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The Battalion

The Student News Site of Texas A&M University - College Station

The Battalion

The Student News Site of Texas A&M University - College Station

The Battalion

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University announces March to 3,000

Photo by Abbey Santoro

Hoping to increase enrollment and overall size of the Corps of Cadets, on Thursday, April 28 announced changes to recruitment and retention practices.

In an effort to grow the number of members in the Corps of Cadets, Texas A&M announced the “March to 3,000” campaign.

With 2,143 student members as of fall 2021, the Corps is the largest uniformed student body, aside from the United States military academies, according to an April 28 press release. Intertim Commandant Col. Bryon Stebbins, Class of 1978, said the Corps is what makes the university stand apart from other secondary-education programs.

“As the ‘Keepers of the Spirit’ and the ‘Guardians of Tradition,’ the Corps is devoted to upholding Texas A&M’s reputation as a top-tier institution, as well as its time-honored traditions,” Stebbins said. “The leadership experience gained through the Corps’ four-year leadership development program is unmatched and prepares cadets for careers in the military, public or private sectors.”

A&M President M. Katherine Banks said the Corps is an important part of the history of the university. As one of the oldest student organizations, the Corps was mandatory for all students attending the university at its origin, though in 1965, former university President Gen. James Earl Rudder declared it would no longer be a requirement, but an opportunity students could choose to take part in.

“Many graduates have gone on to serve with excellence across a broad spectrum of careers,” Banks said. “We have a duty and obligation to our state and nation to continue developing leaders of character, and I am in full support of expanding the opportunities the Corps provides our students.”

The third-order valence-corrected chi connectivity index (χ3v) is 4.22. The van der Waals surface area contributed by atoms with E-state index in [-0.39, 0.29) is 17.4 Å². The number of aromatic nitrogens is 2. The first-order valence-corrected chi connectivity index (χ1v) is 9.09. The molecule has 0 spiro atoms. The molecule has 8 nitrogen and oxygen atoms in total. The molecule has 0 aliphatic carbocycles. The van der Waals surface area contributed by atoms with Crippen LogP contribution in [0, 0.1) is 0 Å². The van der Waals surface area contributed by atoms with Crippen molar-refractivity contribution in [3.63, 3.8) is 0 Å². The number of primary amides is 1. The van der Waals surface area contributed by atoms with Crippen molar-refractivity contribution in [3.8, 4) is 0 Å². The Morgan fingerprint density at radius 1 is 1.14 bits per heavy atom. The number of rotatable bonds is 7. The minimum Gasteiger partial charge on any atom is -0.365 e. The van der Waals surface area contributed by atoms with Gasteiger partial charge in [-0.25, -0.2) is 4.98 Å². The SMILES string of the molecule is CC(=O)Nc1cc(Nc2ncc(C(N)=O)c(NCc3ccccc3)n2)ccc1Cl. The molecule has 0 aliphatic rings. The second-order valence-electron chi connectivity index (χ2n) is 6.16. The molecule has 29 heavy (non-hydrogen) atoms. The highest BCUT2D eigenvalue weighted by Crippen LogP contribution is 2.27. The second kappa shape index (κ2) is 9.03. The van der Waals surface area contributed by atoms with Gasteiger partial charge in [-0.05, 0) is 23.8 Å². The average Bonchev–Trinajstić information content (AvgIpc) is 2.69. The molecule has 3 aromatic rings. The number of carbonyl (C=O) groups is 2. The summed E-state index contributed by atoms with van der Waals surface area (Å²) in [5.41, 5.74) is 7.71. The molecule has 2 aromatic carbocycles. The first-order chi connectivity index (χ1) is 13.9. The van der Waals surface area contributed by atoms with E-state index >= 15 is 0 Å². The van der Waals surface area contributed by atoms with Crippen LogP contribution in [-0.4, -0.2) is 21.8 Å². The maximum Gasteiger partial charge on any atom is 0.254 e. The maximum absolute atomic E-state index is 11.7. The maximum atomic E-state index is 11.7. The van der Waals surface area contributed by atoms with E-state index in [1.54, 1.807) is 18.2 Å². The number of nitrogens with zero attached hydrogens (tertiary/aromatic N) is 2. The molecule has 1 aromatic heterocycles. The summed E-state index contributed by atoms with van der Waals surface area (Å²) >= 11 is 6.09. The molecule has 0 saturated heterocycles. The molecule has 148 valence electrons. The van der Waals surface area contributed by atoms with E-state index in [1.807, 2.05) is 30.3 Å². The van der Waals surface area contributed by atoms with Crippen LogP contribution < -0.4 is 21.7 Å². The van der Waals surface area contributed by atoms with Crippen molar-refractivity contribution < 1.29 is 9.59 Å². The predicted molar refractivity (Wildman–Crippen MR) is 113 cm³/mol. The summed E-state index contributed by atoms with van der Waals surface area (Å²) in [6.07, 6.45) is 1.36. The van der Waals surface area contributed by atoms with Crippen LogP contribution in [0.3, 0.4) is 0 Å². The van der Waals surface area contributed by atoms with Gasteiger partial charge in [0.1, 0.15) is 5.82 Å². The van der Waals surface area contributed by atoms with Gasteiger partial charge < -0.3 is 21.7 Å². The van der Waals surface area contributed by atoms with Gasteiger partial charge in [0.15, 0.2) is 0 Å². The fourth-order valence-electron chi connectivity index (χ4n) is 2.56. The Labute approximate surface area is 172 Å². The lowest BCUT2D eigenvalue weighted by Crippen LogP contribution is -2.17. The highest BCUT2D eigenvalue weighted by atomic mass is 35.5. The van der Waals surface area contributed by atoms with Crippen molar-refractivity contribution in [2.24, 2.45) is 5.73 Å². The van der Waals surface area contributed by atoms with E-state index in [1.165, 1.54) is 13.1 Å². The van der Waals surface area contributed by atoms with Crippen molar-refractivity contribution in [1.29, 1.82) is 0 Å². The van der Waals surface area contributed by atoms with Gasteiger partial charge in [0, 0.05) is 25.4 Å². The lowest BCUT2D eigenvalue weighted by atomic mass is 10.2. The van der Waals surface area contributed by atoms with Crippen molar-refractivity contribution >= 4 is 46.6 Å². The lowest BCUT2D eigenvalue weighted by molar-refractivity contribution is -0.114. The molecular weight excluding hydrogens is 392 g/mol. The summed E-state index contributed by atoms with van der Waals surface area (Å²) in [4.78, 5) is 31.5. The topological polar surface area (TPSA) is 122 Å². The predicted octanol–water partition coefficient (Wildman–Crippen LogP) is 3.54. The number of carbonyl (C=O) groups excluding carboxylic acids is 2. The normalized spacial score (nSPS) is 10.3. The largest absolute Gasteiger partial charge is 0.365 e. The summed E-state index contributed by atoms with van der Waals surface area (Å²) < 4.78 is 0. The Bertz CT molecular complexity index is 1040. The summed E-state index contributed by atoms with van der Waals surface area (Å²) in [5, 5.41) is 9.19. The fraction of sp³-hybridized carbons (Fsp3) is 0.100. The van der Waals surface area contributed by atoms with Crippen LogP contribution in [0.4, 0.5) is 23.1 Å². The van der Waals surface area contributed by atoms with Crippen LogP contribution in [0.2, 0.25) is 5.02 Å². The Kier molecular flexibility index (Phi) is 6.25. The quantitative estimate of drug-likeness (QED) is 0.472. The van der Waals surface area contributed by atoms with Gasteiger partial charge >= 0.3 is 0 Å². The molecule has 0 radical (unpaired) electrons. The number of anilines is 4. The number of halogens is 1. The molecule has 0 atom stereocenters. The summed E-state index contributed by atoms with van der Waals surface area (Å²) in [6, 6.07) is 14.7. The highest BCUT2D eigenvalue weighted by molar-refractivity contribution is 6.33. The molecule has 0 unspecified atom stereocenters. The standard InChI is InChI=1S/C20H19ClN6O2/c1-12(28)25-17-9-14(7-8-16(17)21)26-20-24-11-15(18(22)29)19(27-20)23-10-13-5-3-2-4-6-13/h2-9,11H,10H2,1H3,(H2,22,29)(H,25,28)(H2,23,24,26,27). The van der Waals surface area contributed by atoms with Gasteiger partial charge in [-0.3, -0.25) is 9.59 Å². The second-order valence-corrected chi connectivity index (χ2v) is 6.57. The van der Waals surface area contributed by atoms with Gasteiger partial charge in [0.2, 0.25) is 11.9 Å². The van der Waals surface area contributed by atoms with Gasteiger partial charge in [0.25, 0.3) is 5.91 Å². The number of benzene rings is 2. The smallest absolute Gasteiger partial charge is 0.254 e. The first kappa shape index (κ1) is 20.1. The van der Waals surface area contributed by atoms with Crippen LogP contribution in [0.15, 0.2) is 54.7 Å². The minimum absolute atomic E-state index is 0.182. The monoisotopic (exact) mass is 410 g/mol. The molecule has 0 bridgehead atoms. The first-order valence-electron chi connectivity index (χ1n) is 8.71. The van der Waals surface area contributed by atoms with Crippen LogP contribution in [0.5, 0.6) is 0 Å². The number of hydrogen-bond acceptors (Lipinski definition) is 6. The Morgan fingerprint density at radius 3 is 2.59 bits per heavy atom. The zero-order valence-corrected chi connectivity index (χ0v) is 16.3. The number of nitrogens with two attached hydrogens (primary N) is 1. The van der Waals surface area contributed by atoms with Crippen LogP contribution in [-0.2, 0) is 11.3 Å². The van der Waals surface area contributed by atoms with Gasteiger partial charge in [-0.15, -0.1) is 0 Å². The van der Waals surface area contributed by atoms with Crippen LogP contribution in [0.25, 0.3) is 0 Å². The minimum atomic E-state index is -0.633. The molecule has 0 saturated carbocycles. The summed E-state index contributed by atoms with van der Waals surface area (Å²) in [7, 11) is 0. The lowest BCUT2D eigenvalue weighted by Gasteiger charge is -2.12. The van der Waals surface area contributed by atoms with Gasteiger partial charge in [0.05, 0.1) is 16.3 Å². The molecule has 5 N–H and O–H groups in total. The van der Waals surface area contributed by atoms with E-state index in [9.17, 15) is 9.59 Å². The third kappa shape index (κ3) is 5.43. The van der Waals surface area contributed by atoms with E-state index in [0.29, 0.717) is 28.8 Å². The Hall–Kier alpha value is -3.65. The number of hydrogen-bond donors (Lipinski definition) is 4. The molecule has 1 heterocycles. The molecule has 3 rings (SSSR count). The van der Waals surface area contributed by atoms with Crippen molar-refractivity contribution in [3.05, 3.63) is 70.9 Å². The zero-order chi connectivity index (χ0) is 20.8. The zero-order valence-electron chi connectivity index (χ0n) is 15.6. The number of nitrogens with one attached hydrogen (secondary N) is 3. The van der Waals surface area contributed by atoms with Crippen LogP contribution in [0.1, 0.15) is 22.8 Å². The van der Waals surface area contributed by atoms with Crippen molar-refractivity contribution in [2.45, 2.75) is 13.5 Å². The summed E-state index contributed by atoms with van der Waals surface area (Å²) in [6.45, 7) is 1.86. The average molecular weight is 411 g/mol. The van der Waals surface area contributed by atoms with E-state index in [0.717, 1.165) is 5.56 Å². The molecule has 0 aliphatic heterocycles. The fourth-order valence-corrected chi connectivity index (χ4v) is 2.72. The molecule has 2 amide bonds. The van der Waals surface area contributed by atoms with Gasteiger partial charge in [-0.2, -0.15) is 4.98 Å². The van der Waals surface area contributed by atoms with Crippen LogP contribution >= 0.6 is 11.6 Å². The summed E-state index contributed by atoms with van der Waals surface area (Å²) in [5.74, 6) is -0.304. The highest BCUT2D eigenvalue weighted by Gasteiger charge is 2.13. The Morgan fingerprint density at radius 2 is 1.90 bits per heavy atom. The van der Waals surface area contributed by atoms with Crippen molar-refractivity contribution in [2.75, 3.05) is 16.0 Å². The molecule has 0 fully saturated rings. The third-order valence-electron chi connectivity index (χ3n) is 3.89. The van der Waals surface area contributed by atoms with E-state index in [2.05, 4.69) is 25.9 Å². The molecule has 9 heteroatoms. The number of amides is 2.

Vice President for Student Affairs retired Brig. Gen. Joe E. Ramirez Jr., Class of 1979, said the Corps has a long-standing history and is an integral part of the traditions at A&M. Ramirez formerly served as the Corps commandant and said he saw the effects of the organization on students.

“I saw first-hand the positive impact that the four-year Corps experience can have on our cadets — in academics, leadership development and career readiness,” Ramirez said. “A larger Corps only enhances the overall A&M experience for all. I am excited by this initiative, and look forward to seeing the steady growth of the Corps over the coming years.” 

With strict adherence to study times and academics, many cadets have exceeded the academic performance of their peers.

“In fall 2021, 69% of cadets posted above a 3.0 GPA,” the release reads. “In May 2021, over 90% of cadets were either employed or commissioning into the military at graduation.”

To help with cadet recruitment, the university has funded two scholarships in the 2021-22 academic year including the ROTC Patriot Scholarship Program and the Maj. Gen. Raymond L. Murray scholarship

Additionally, the Office of the Commandant is working to evaluate recruitment and retention efforts through a partnership with Mays Business School and a cadet retention task force as well as an upcoming marketing campaign.

“Specific efforts include a partnership with the Master of Science in Marketing program in Mays Business School to review and make recommendations on the Corps’ current recruiting practices,” the release reads. “They are also working with an advertising agency to launch a marketing campaign this summer aimed at increasing awareness about what the Corps has to offer.”

To keep up with the growing number of cadets, two additional dorms will be constructed with a completion date of 2027-28.

From being a fish to senior boots, Stebbins said the Corps provides a unique experience for Aggies to experience their college years.

“The Corps of Cadets provides students at Texas A&M with the complete Aggie experience, from the day they arrive on campus to the time they cross the stage at graduation,” Stebbins said.

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